This raises a series of intriguing questions. From a Chinese perspective, what are the motivating factors behind this operation? Is it economic, political or geostrategic concerns that have driven the PLAN to cooperate in the Indian Ocean? Is this deployment merely benign in nature or does it imply an element of self-interest? Why is China cooperating over the issue of piracy when it refuses to align itself with international norms in other areas, for instance, human rights?

PLAN Deployment

The PLAN counter-piracy deployment did not arise out of a policy vacuum; when Hu Jintao replaced Jiang Zemin as China’s paramount leader in 2002, he affirmed that the PLAN must develop ‘far-seas defence, enhancing the far-seas manoeuvring operations capabilities.’ In the years since Hu’s statement, there has been a significant evolution in PLAN capacity from a ‘near-seas active defence’ strategy (jinhai jiji fangyu) to ‘far-seas operations’ strategy (yuanhai zuozhan). Chinese defence expenditure has enlarged year after year in line with its burgeoning economy; official figures show that, prior to the PLAN counter-piracy operation began, defence expenditure rose to RMB417.876 billion (USD65.71 billion) in 2008, representing an increase of 17.5% upon the previous year. Thus, with an enlarged budget and a new ‘far-seas’ doctrine, the naval modernisation observed in the PLAN has certainly influenced the Chinese decision to join the international response in the Indian Ocean.

Traditionally, the East and South China Seas have been the significant regional chokepoints that had a strategic bearing on Chinese interests; however, as mentioned in the introduction, the Indian Ocean has now become a crucial expanse for China due to piracy, rising energy demand and trade interdependence. Hijackings, such as the Tianyu 8 and Zhenhua 4 incidents, are appropriate examples of how piracy is detrimental for Chinese trade.

Subsequently, the passing of UN Security Council resolutions 1814, 1816 and 1838 provided the PLAN with the supranational authority it required and it joined the international counter-piracy effort on 26 December 2008, becoming fully operational on 6 January 2009. In searching for legitimacy to conduct this operation, it is expected that the presence of the EU, NATO and CTF-151 counter-piracy task forces had a positive influence upon China’s decision.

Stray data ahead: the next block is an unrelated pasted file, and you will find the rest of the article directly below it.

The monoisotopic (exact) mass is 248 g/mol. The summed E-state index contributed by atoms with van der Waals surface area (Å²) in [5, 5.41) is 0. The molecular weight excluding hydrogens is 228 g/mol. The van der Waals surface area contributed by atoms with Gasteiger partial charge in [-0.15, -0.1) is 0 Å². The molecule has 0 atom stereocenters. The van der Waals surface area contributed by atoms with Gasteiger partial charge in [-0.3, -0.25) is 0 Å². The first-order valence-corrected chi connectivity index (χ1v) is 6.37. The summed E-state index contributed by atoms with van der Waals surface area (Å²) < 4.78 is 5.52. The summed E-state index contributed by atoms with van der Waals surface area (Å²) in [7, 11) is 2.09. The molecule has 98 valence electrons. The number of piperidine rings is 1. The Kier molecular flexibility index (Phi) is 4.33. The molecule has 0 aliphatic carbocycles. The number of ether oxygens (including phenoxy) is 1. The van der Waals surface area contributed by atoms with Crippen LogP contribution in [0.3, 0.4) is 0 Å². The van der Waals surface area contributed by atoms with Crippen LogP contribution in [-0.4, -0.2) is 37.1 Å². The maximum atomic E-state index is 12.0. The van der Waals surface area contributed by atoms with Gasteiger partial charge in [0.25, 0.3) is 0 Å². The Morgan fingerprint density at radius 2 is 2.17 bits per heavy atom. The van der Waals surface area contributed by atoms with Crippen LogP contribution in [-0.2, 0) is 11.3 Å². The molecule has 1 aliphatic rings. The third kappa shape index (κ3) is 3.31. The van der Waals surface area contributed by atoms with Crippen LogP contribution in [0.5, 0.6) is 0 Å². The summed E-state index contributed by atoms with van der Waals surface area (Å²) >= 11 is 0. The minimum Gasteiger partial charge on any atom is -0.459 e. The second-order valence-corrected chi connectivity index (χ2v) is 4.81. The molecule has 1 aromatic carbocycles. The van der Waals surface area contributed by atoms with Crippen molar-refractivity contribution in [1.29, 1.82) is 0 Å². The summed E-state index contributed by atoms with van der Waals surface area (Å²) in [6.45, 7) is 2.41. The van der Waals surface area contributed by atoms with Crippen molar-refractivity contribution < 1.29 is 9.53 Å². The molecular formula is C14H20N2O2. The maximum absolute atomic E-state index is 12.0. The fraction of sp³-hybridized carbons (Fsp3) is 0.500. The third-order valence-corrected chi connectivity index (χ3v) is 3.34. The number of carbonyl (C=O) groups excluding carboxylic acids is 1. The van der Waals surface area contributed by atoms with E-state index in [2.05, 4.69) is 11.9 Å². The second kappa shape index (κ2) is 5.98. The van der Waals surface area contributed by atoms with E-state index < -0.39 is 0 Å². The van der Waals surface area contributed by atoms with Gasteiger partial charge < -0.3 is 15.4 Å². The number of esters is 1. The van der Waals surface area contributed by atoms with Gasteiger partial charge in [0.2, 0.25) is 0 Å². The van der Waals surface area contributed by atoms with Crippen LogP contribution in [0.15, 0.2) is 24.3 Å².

Chinese caution towards a potential deployment can be explained by the realpolitik that remains embedded in a post-Mao China and an enduring belief in the adages of Deng Xiaoping. A former PRC leader himself, Deng recommended that the Chinese leadership ‘bide time’, maintain a low profile and take advantage of international opportunities to gradually maximise its power and position in the world. China seemingly aspires to take advantage of the unique situation of Somali piracy rather than become an established torch-bearer of international peace and security. By participating in counter-piracy operations, China is afforded the opportunity to deploy into the far-seas without an immediately hostile reaction from the international community.

Counter-Piracy Cooperation

The PLAN signified upon the initiation of the deployment that its undertaking would primarily consist of the independent escort of Chinese and foreign vessels. Despite its underdeveloped operational capabilities in comparison with other naval forces, it is clear that China wishes to be both seen and consulted as an equal within the international counter-piracy effort. China is not comfortable with communicating openly with institutions such as the EU and NATO as they do not represent a single voice but a multitude of perspectives; Beijing much prefers to conduct dialogue on a bilateral basis.

In the wider operational dimension, China has repeatedly declined proposals to integrate with the collective maintenance of the International Recommended Transit Corridor (IRTC). Again, China does not wish to integrate itself within a multinational command structure. Instead, China conducts its escort operations approximately ‘five nautical miles north and south of the IRTC’ rather than within the box system. Whilst the PLAN is still a ‘green-water’ navy and their model of participation is not unusual among the other independent actors, the refusal to participate in the IRTC indicates that China is not prepared to truly contribute to the ‘global good’ in a manner that is harmonious with the Western world, as much as its rhetoric suggests otherwise.